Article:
Tonawanda News — More than seven years after Kissling Interests purchased the mostly vacant Remington Rand building on Sweeney Street in North Tonawanda and pumped more than $25 million in renovations into the historic location, the investment is paying off with an award from Preservation Buffalo Niagara.
Preservation Buffalo Niagara has named the Remington Lofts as one of 16 buildings and individuals to be recognized at its annual awards luncheon Friday at Kleinhans Musical Hall in Buffalo.
The exact award the building will receive won’t be announced until Friday, part of a new initiative by Preservation Buffalo Niagara to hand out more than one yearly award for the first time in its history.
“Our committee decided it would be nice if we could expand the number of people who got publicly recognized for their projects,” said Richard Baer, life trustee of PBN and chairman emeritus of Baer and Associates.
There are a variety of categories with tiers of awards — terra cotta, silver and bronze — within each. The Remington Rand building is being honored as an adaptive reuse project.
Baer said he once worked in the North Tonawanda building when it was still being used for manufacturing and was impressed by the level of reconstruction that went into its overhaul by Kissling Interests.
“It’s a building that someone could have easily said ‘Let’s just blow the whole thing away and start from scratch,’ ” he said. “From my vantage point they won out over other similar projects because after we went out there it seemed to have the most influence on the surrounding neighborhood.”
Kissling said it was the surrounding community that initially drew him to the project. He first heard of the mostly vacant building in 2003 and was immediately intrigued by its location.
“It’s between Buffalo and Niagara Falls. It’s just a great little town ... you have the Riviera Theatre, which is a great place, a lot of bars and shopping in Tonawanda across the bridge,” Kissling said. “The location is great and I think North Tonawanda will be the next little Ellicottville.”
“It’s probably the only building in North Tonawanda you could do this to,” he added, saying that when it comes to repurposing Brownfield sites, his biggest concern is the location. “Whether you do a renovation in the worst area or in the best, it doesn’t cost one cent more.”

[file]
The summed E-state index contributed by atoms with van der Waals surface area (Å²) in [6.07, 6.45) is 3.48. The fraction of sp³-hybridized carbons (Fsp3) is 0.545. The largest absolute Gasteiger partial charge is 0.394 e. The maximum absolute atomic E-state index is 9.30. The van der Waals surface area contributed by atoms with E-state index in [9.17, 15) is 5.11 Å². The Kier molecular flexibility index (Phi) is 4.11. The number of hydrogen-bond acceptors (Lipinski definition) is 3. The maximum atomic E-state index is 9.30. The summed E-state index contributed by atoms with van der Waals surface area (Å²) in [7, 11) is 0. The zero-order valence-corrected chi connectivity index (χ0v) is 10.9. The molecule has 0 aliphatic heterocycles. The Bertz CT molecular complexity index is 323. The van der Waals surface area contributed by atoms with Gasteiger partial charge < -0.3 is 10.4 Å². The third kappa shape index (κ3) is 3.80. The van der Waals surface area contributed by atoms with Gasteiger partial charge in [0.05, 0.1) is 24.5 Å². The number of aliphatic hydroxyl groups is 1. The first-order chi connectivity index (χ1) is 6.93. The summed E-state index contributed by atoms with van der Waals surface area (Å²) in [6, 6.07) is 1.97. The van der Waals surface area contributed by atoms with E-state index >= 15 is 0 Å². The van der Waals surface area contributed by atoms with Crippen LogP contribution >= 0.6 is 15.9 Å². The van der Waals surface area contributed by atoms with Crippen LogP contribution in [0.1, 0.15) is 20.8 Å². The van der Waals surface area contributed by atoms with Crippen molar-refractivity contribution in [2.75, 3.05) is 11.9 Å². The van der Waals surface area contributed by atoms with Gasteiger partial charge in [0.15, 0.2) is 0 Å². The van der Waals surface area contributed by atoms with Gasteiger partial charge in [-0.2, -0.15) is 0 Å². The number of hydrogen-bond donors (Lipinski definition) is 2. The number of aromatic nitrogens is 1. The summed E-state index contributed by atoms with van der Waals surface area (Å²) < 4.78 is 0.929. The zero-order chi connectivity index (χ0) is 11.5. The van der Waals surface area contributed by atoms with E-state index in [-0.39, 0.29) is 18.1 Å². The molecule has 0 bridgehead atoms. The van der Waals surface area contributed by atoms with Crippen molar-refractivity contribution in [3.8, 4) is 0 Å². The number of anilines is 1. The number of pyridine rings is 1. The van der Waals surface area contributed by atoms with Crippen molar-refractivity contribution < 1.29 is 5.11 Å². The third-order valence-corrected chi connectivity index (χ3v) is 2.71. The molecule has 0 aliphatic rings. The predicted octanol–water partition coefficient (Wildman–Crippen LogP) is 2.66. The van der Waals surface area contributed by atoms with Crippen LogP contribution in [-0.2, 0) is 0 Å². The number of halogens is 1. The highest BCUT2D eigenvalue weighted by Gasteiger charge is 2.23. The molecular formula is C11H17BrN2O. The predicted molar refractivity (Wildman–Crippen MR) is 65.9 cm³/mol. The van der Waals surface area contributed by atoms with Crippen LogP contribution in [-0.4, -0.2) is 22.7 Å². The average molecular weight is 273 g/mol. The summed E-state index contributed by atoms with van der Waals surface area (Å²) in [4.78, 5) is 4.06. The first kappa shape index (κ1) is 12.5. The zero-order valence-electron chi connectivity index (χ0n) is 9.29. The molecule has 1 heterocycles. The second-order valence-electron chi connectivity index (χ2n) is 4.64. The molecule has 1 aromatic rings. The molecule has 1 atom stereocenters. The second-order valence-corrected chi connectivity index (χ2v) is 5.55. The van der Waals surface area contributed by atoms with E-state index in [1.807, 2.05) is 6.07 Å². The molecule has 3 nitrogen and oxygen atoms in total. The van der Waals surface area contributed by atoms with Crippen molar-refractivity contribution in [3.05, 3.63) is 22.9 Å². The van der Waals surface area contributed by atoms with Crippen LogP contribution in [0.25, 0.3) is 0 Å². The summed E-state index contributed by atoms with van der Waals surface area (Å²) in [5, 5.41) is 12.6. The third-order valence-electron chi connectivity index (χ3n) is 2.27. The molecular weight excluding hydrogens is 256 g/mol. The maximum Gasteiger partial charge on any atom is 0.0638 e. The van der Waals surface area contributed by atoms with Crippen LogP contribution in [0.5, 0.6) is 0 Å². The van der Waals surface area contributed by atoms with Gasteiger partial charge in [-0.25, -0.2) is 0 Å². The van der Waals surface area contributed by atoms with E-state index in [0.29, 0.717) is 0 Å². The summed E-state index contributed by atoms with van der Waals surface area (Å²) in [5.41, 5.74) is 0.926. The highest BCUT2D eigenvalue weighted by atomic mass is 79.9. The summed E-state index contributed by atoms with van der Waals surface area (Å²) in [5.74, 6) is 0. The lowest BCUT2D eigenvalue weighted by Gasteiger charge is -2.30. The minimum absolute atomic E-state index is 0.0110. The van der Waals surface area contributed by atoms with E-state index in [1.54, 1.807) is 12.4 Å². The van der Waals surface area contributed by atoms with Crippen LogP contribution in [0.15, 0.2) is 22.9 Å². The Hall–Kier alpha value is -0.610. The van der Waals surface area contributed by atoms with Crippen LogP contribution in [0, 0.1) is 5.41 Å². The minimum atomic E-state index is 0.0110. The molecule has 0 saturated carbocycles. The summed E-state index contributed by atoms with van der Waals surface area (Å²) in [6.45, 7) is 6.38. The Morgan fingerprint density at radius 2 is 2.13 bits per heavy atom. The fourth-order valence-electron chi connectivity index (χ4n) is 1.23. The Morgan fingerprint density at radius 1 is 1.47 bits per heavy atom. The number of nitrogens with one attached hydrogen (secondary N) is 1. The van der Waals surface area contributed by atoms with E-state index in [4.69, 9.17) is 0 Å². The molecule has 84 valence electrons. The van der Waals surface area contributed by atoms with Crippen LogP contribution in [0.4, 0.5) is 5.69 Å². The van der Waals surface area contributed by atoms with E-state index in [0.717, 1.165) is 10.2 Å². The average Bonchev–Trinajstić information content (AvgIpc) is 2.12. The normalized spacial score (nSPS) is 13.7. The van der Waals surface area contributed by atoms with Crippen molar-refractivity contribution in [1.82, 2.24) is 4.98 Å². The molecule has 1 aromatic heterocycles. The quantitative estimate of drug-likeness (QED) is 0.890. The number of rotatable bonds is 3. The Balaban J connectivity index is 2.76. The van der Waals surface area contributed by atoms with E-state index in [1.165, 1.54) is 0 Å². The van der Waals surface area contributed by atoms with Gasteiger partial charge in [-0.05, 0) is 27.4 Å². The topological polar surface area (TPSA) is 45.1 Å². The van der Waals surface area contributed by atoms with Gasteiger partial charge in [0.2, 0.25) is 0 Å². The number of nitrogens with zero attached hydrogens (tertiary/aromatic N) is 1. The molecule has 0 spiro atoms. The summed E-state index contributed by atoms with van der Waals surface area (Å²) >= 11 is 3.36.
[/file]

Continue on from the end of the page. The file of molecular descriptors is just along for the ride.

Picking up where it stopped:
Baer said the reason the Kissling project is being recognized is because of the lengths to which the developers went to maintain the building’s historical appeal. Kissling received historic tax credits for its renovation, meaning the developers had to maintain the historical integrity of the building.
Kissling said they used old photographs of the building to keep things as close to original as possible, including maintaining the building’s loading docks. What he liked, though was the original 13-foot high ceilings and large windows that came with original building, which he referred to as a “day factory.”
“They used it during the day and when it got dark they closed down, so the whole building was windows,” Kissling said. “The apartments are incredibly bright.”
Baer commended the developers, who he said “did an awful lot of planning” in restoring the building, maintaining its historical integrity while making it fresh and modern.
“It’s got an edginess that a new building wouldn’t have,” he said, adding that it’s compatible with with its surrounding area and “doesn’t stick out like a sore thumb.”
Tickets to Friday’s awards luncheon cost $75 for members and $100 for non-members. Visit www.preservationbuffaloniagara.org for information on purchasing tickets.
Contact Sunday Lifestyle editor Danielle Haynes at 693-1000, ext. 4116, or follow her on Twitter at @DanielleHaynes1.IF YOU GO • WHAT: 2013 Preservation Awards Luncheon • WHEN: Noon Friday; networking begins at 11 a.m. • WHERE: Kleinhans Music Hall, 3 Symphony Circle, Buffalo • COST: $75 for members, $100 for non-members • MORE INFORMATION: Call 852-3300, or visit www.preservationbuffaloniagara.org